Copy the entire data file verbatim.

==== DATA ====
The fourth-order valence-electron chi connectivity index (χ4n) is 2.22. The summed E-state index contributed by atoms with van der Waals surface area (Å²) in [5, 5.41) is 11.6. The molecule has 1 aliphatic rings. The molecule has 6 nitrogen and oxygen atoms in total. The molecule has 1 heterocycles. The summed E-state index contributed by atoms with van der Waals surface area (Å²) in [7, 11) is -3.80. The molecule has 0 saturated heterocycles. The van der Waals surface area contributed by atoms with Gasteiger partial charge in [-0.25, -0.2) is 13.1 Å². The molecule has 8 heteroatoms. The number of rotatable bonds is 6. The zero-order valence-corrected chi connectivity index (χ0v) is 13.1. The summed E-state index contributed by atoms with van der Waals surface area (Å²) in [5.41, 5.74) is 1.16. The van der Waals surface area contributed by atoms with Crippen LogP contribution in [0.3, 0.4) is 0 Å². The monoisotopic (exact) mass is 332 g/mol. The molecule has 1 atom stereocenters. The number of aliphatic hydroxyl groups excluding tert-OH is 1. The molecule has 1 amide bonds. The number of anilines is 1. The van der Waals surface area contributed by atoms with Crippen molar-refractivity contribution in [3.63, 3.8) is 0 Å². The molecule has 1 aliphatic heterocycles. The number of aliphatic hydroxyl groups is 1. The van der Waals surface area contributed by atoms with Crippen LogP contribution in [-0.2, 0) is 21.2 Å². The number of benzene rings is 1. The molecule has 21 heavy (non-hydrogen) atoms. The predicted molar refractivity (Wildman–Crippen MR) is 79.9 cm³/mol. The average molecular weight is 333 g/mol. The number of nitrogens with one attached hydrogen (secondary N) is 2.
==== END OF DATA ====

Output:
The fourth-order valence-electron chi connectivity index (χ4n) is 2.22. The summed E-state index contributed by atoms with van der Waals surface area (Å²) in [5, 5.41) is 11.6. The molecule has 1 aliphatic rings. The molecule has 6 nitrogen and oxygen atoms in total. The molecule has 1 heterocycles. The summed E-state index contributed by atoms with van der Waals surface area (Å²) in [7, 11) is -3.80. The molecule has 0 saturated heterocycles. The van der Waals surface area contributed by atoms with Gasteiger partial charge in [-0.25, -0.2) is 13.1 Å². The molecule has 8 heteroatoms. The number of rotatable bonds is 6. The zero-order valence-corrected chi connectivity index (χ0v) is 13.1. The summed E-state index contributed by atoms with van der Waals surface area (Å²) in [5.41, 5.74) is 1.16. The van der Waals surface area contributed by atoms with Crippen LogP contribution in [0.3, 0.4) is 0 Å². The monoisotopic (exact) mass is 332 g/mol. The molecule has 1 atom stereocenters. The number of aliphatic hydroxyl groups excluding tert-OH is 1. The molecule has 1 amide bonds. The number of anilines is 1. The van der Waals surface area contributed by atoms with Crippen molar-refractivity contribution in [3.63, 3.8) is 0 Å². The molecule has 1 aliphatic heterocycles. The number of aliphatic hydroxyl groups is 1. The van der Waals surface area contributed by atoms with Crippen LogP contribution in [-0.2, 0) is 21.2 Å². The number of benzene rings is 1. The molecule has 21 heavy (non-hydrogen) atoms. The predicted molar refractivity (Wildman–Crippen MR) is 79.9 cm³/mol. The average molecular weight is 333 g/mol. The number of nitrogens with one attached hydrogen (secondary N) is 2.